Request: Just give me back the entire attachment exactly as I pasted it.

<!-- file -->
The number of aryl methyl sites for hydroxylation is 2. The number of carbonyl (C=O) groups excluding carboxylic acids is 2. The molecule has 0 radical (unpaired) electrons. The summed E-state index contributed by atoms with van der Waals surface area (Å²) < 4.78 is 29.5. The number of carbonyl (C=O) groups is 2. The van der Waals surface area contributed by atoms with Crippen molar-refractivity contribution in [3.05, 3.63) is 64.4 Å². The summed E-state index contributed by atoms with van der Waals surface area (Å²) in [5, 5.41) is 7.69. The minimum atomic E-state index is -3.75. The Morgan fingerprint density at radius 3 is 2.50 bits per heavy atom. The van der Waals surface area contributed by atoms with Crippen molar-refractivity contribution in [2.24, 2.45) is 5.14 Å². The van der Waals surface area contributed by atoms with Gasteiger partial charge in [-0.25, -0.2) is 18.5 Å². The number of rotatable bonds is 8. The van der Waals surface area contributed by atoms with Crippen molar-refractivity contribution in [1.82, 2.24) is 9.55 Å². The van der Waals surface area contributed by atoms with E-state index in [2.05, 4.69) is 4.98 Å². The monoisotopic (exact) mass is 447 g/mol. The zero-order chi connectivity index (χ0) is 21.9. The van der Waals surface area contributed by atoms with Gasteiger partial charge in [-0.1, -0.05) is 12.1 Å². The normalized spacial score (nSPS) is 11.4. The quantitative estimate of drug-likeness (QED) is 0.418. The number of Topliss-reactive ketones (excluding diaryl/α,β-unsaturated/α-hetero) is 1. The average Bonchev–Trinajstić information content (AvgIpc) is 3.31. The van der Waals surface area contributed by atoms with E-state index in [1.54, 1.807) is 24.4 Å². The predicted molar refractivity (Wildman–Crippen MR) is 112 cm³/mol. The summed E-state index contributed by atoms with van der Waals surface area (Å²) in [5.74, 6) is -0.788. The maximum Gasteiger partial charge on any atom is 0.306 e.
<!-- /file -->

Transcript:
The number of aryl methyl sites for hydroxylation is 2. The number of carbonyl (C=O) groups excluding carboxylic acids is 2. The molecule has 0 radical (unpaired) electrons. The summed E-state index contributed by atoms with van der Waals surface area (Å²) < 4.78 is 29.5. The number of carbonyl (C=O) groups is 2. The van der Waals surface area contributed by atoms with Crippen molar-refractivity contribution in [3.05, 3.63) is 64.4 Å². The summed E-state index contributed by atoms with van der Waals surface area (Å²) in [5, 5.41) is 7.69. The minimum atomic E-state index is -3.75. The Morgan fingerprint density at radius 3 is 2.50 bits per heavy atom. The van der Waals surface area contributed by atoms with Crippen molar-refractivity contribution in [2.24, 2.45) is 5.14 Å². The van der Waals surface area contributed by atoms with Gasteiger partial charge in [-0.25, -0.2) is 18.5 Å². The number of rotatable bonds is 8. The van der Waals surface area contributed by atoms with Crippen molar-refractivity contribution in [1.82, 2.24) is 9.55 Å². The van der Waals surface area contributed by atoms with E-state index in [2.05, 4.69) is 4.98 Å². The monoisotopic (exact) mass is 447 g/mol. The zero-order chi connectivity index (χ0) is 21.9. The van der Waals surface area contributed by atoms with Gasteiger partial charge in [-0.1, -0.05) is 12.1 Å². The normalized spacial score (nSPS) is 11.4. The quantitative estimate of drug-likeness (QED) is 0.418. The number of Topliss-reactive ketones (excluding diaryl/α,β-unsaturated/α-hetero) is 1. The average Bonchev–Trinajstić information content (AvgIpc) is 3.31. The van der Waals surface area contributed by atoms with E-state index in [1.54, 1.807) is 24.4 Å². The predicted molar refractivity (Wildman–Crippen MR) is 112 cm³/mol. The summed E-state index contributed by atoms with van der Waals surface area (Å²) in [5.74, 6) is -0.788. The maximum Gasteiger partial charge on any atom is 0.306 e.